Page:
“The recognition of the rights of Māori as the indigenous people must take preference in any community research, especially with the number of global influences that can undermine Kaupapa Māori practices.”
Erena Kara, (Ngapuhi) Project Manager at Te Hau Ora o Kaikohe, spoke to community researcher Rawiri Blundell (Ngati Porou), Equity Manager Midland Cancer Network.
Career path – how you got to here?
I wonder sometimes whether it’s been by choice, or by some unforeseen force which has influenced how I’ve ended up here. I look back in my career in health and realise there’s certainly been a combination of circumstances, influences, and decisions made, that have contributed to my working in the health arena. Research has been a part of that career path and that we as Māori working in the system can make positive change for our whānau.
Can you tell us what’s on your mind at the moment, and is there a whakatauki that sums this up?
A few years ago, I was involved in a three-year research project in Waikato where approximately 5,300 Māori participants were screened for diabetes (Te Wai O Rona Diabetes Prevention Strategy) There were some significant intervention and prevention strategies developed together with Māori through that research but there were also some major headaches.
I realised at the end of that research project that there were a lot of papers being published from a tauiwi perspective and decided a paper from a Māori perspective was needed. This was the first time I had ever been involved in a research project, and believe you me, it was definitely a learning curve. I’m always mindful of this whakatauki.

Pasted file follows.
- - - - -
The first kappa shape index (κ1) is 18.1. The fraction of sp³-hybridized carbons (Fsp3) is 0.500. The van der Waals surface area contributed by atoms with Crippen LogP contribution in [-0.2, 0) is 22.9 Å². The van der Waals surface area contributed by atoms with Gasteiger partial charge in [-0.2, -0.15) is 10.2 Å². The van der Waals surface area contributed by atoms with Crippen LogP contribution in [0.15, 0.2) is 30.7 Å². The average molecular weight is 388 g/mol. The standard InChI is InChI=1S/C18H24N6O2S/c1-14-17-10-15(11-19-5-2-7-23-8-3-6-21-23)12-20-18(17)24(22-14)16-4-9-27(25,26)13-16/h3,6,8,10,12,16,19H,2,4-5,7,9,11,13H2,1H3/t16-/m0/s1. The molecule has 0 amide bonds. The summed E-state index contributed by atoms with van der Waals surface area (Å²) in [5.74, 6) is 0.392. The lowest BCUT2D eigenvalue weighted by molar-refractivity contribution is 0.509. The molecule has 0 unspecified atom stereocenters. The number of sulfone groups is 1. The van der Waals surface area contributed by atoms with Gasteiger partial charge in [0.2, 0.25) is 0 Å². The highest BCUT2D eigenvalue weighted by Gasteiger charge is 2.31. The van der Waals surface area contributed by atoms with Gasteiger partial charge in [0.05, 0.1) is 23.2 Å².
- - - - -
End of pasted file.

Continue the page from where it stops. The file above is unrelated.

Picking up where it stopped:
Kua whakarewa, ake, te kaupapa hei awhina te iwi.
Kua whakarewa te iwi, hei awhina, kē, tō ratou ake kaupapa.
Has the purpose served the people or have the people served their purpose?
Your favourite piece of research?
I always enjoy reading research from Māori researchers. I find it interesting what we as Māori perceive as the “norm” and it’s a whole new experience for others. I enjoyed reading “How Tikanga guides and protects the research process: Insights from the Hauora Tane project.” [See here]
Tell me about a challenge you’ve been grappling with?
I think there’s always a challenge for us as Māori working in the “system”. We have made some progress in some areas but there are still huge inequalities experienced by our whānau in health, education, and housing. Research can contribute to positive changes within our communities; it’s about ensuring Māori realities such as mātauranga, te reo, me ona tikanga has the same validity as the non Māori counterparts.
Why do you do community research?
From my perspective, my involvement with community research has always been about ensuring there’s a Māori voice in there. The recognition of the rights of Māori as the indigenous people must take preference in any community research, especially with the number of global influences that can undermine Kaupapa Māori practices.